It’s summer! There’s no days off for Viva Survivors, there’ll continue to be a new post every day, same as always, but I will be taking more time off for August so if anyone drops me an email or tweets at me there could be a gap before I get back to you.

I’m using some of my down time to think about more resources that I want to share on the site. I have some ideas that I would love to share but I think they’d be done best through the medium of video rather than text, so we’ll have to see how these develop 🙂

I’ve taken my print books off sale for now, as I don’t want to go to the Post Office throughout August, but to compensate for that there’s a 40% code off all of my ebooks until the end of August. Simply go to, select whichever ebooks you want and then use code SUMMER2018 before you pay. That’s it, 40% off 🙂

There’s a new post every day throughout August. Take a day off here and there, even if your viva is coming up soon. Take time to reflect, refresh and revive.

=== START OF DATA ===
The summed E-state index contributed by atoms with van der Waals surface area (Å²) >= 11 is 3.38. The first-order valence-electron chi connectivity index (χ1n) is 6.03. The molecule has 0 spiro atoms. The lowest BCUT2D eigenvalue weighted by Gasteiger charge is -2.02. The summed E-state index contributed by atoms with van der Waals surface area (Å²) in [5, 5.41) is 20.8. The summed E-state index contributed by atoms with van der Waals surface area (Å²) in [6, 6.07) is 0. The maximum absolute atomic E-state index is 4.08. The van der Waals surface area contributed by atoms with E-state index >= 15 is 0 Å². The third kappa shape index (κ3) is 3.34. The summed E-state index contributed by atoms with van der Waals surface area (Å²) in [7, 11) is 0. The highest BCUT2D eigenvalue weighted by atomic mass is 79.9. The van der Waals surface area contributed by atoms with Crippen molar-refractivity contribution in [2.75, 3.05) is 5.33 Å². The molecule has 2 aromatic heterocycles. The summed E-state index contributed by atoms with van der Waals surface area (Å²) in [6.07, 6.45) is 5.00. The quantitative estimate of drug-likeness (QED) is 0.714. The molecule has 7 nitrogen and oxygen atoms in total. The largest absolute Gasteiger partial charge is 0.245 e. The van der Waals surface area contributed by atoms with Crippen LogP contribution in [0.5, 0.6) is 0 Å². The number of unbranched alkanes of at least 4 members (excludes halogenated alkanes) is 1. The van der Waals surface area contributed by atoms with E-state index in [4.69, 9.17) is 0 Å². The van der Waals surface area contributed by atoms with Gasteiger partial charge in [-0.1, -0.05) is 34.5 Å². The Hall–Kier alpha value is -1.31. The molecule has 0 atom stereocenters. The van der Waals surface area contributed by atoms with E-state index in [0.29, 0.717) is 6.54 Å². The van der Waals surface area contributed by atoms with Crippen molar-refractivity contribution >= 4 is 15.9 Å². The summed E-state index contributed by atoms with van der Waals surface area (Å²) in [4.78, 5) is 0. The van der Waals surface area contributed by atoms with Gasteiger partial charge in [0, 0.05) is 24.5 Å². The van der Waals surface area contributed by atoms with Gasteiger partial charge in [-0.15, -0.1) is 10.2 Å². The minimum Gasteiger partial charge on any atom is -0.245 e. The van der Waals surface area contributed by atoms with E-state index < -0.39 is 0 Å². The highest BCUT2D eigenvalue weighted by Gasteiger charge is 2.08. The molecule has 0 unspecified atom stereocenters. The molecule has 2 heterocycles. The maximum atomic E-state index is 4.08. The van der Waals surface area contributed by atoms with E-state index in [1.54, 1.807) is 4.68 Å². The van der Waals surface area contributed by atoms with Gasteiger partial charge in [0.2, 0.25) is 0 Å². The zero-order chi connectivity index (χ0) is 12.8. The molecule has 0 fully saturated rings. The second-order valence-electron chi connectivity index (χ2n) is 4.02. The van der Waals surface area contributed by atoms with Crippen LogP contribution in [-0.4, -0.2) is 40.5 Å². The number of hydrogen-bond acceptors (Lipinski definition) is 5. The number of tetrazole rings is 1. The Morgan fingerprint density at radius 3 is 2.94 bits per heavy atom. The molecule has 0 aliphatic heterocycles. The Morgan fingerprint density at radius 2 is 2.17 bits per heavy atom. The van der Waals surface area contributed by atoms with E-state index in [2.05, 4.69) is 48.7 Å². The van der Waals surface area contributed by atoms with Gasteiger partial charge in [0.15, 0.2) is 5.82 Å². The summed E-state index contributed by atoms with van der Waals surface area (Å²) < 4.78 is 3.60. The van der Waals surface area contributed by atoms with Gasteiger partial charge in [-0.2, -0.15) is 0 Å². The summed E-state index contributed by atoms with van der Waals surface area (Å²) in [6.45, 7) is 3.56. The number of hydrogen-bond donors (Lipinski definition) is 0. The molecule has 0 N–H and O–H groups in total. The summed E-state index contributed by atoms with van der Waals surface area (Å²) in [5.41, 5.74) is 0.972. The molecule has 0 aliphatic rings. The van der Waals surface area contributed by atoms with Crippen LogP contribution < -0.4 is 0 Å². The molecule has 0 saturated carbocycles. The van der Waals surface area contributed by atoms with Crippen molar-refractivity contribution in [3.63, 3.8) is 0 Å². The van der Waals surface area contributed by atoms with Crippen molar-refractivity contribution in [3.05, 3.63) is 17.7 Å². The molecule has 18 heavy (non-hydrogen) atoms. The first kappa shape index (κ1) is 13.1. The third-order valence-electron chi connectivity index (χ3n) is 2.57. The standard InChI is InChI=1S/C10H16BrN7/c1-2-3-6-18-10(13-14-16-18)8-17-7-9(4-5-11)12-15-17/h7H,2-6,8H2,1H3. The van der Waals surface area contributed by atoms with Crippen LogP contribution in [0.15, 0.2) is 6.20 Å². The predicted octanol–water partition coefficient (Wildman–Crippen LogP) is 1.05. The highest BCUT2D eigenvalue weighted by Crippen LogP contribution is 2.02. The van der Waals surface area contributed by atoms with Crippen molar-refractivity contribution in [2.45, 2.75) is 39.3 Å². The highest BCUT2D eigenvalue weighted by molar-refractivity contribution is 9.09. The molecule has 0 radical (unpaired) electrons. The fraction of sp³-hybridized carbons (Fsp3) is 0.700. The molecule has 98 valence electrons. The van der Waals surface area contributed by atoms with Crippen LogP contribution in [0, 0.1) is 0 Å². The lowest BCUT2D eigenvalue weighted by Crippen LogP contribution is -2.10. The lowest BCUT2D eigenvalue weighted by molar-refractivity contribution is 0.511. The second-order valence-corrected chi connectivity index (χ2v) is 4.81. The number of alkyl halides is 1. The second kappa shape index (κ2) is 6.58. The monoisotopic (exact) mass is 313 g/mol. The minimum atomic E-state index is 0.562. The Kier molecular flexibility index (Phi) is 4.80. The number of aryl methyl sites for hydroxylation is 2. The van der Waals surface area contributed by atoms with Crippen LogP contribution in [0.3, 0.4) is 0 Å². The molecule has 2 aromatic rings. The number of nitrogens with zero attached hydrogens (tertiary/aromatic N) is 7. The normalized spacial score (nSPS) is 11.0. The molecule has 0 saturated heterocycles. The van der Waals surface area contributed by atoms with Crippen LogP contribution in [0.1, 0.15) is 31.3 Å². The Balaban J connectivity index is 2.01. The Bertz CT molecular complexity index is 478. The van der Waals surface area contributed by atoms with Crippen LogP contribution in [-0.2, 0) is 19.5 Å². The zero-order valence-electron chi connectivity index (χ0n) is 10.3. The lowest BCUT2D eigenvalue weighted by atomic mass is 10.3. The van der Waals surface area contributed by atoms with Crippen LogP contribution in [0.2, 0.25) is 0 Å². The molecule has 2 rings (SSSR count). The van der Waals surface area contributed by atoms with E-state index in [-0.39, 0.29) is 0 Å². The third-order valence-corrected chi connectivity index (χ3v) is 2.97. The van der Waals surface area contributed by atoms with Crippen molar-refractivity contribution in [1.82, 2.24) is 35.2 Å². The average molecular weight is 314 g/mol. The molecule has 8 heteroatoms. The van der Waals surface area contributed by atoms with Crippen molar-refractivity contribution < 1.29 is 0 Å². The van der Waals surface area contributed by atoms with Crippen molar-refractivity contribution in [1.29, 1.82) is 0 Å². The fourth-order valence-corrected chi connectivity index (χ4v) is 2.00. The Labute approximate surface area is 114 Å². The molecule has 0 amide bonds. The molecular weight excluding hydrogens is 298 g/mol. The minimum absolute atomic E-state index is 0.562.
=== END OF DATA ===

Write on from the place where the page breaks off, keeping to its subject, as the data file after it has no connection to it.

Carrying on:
Enjoy your summer!

Assume It’s Going Well

A couple of months ago I got an interesting question at a workshop:

“How can you tell when the viva is going badly versus when you just think it’s going bad?”

This is a good question. Sometimes when we perceive things as being a problem, or tricky, or going bad, it’s just down to our perception. If you were worried that something might go wrong in the viva you might prime yourself to look for any data that would back that idea up. The tone of a question, the inclination of an examiner’s head, the slightest pause – anything could help to confirm your worries.

I’ve reflected on the question for a while, and the best thing I can say in response is “assume it’s going to go well, and assume while you’re in the viva that it is going well.” Unless your examiners pause things to say, “There’s a big problem” or “This is not what we expect” – both of which are really, really unlikely – then you can continue to assume it’s going well.

There’s perhaps a deeper question that needs addressing for the person at my workshop, which I didn’t have time to follow-up then:

“Why would you think your viva wasn’t going to go well?”